A letter from Nadia Ayoub, serving in Greece
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“Therefore, since we are surrounded by a great cloud of witnesses, let us throw off everything that hinders and the sin that so easily entangles, and let’s run with perseverance the race marked out for us. Let us fix our eyes on Jesus, the author and perfecter of our faith, who for the joy set before Him endured the cross, scorning its shame, and sat down at the right hand of the throne of God. Consider him who endured such opposition from sinful men, so that you will not grow weary and lose heart.” Hebrews 12:1-3
Dear friends and families,
I greet you in the name of our Lord and Savior, the Lord Jesus Christ. I thank God for all of you and testify that it is because of you that I am able to keep running this race. I have not been running alone, for you run with me — encouraging, praying and financially supporting me. I wish to thank active longtime contributors for supporting God’s mission in the world and here in Greece and invite others to come along and join the race.
I also give thanks to God because on June 16, my oldest brother in Egypt, Nader, went to be with the Lord. Thank you so much for your prayers, and the messages and sympathy cards that you sent to me. I am grateful also to the Perichoresis staff and the local church and friends who called and visited me. I felt your support and comfort and was not alone in my grief.
On July 7, Greece held an early election that went very peacefully. The result was as many had expected, and a new prime minister from the democratic party was sworn in. The Greek people pray that he will help to restore the country.
I am thankful that God is giving me many opportunities to build relationships with my refugee brothers and sisters. Perichoresis received a grant to start a program called “Peace Pastry.” Every Thursday, women gather in the kitchen of the church’s school building to bake sweets. Afterwards, we sit and eat and fellowship together. I watch these women come and bake and enjoy themselves. We pray that they will begin to feel free to talk openly about their hopes and dreams for their new lives.
I recently befriended a Greek family that works among refugees. They asked me if I would help them run a one-week Vacation Bible School this summer for both refugee parents and children. This family enlisted some of their friends to care for the children, and I offered to translate. I visited with the adults, the women especially. During this time, I heard many stories, like that of Samia (not her real name) who helped a Syrian woman during her labor and delivery but was hurt when the woman neither thanked her nor showed interest in being friends. Samia needs friends, having none in Greece and feeling rather isolated at home all day with her five children. She was very happy to attend the VBS gatherings every evening with her kids.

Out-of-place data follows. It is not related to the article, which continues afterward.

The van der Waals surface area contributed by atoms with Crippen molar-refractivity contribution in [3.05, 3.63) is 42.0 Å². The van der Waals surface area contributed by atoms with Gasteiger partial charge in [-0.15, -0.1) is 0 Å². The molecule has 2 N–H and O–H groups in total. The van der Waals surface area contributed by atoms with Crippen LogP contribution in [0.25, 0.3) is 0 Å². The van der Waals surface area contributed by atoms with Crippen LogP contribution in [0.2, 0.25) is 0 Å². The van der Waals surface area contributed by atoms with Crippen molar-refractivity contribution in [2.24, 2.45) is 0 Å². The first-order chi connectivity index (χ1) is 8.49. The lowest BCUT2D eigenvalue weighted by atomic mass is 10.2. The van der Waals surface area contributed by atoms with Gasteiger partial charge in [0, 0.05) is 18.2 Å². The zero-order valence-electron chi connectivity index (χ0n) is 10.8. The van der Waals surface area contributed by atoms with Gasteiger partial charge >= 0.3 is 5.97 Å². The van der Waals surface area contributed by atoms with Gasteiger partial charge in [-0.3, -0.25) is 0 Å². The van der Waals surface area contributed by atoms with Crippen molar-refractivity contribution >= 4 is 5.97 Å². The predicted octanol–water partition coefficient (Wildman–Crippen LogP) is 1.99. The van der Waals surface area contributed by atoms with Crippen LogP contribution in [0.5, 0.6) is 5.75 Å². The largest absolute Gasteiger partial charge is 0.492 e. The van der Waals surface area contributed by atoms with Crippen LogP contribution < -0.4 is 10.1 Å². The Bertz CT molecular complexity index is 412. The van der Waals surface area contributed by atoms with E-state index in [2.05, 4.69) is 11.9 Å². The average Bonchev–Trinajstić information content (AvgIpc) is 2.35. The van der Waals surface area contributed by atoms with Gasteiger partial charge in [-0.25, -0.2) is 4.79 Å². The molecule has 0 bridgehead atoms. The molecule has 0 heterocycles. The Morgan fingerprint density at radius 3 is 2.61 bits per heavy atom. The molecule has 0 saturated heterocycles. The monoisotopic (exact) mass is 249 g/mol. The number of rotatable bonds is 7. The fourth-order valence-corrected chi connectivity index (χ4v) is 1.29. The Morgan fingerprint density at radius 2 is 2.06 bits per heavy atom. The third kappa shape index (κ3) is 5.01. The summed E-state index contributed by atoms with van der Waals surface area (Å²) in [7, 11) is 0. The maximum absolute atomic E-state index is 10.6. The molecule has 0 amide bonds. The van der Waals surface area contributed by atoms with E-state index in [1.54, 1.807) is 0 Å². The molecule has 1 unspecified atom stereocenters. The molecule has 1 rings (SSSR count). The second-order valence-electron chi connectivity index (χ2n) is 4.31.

The other night, the father of the Greek family asked me to relate the story of the prodigal son. One of the refugees attending asked, “Does this mean that we should go back to our fathers?”
The host replied, “The father in the story is God, and God waits for each of us to come to him, especially in those times when we do not know what to do. God wants us to come and ask his help.” When we had finished, the lady of the house told me that some of the women had been in tears during story time. No professions of faith were heard, but we (the Greek family and I) pray and trust that the Lord is working and drawing some of these people to himself. This Greek family invites two or three refugee families each week to fellowship with them. In turn, the refugees ask the Greek family to their homes. Sometimes I come too, and once a month we hold a regular gathering for all of the families.
Another opportunity for refugee children to learn about God is Christian Summer Camp, which is inviting refugee children to take part at a reduced price. Please pray with me that they will come to know the love of God.
Our Greek language lessons have been completed. The students were happy to receive certificates attesting to their many hours of Greek language study. In the coming weeks, I hope to be able to meet further with the students to continue our conversations in the Greek language, and also to offer some of these students Arabic lessons. Many of them did not receive schooling in wartime and can no longer read or write Arabic.
My last prayer request is about my temporary residency card in Greece. The Interior Ministry officials in Katerini asked that I show a document with my mother’s name on it, but when I offered my birth certificate (in Arabic, with English translation), they didn’t like it. I was told to get a new birth certificate from the Egyptian Embassy in Athens, have it translated into Greek and stamped by the Foreign Affairs office. A friend who came with me to translate was dismayed at the red tape that accompanies these tasks and feared that I would have to go to a costly private agency in order to get my papers. He searched the internet for the required documents, and birth certificates aren’t even listed. Please pray with me that God will show me how handle these matters. I have managed to get residency cards in the past in three other countries — Kazakhstan, Tajikistan and Ukraine — and the Lord has always been a very present help. I trust God is with me and will continue to hear our prayers on this situation, and that soon you and I will rejoice because his will be done on earth as it is in heaven. And together we keep running the race that he has marked out for us.
Thank you very much for all your prayers and support. The Lord be with you and bless you all.
Yours in Christ,
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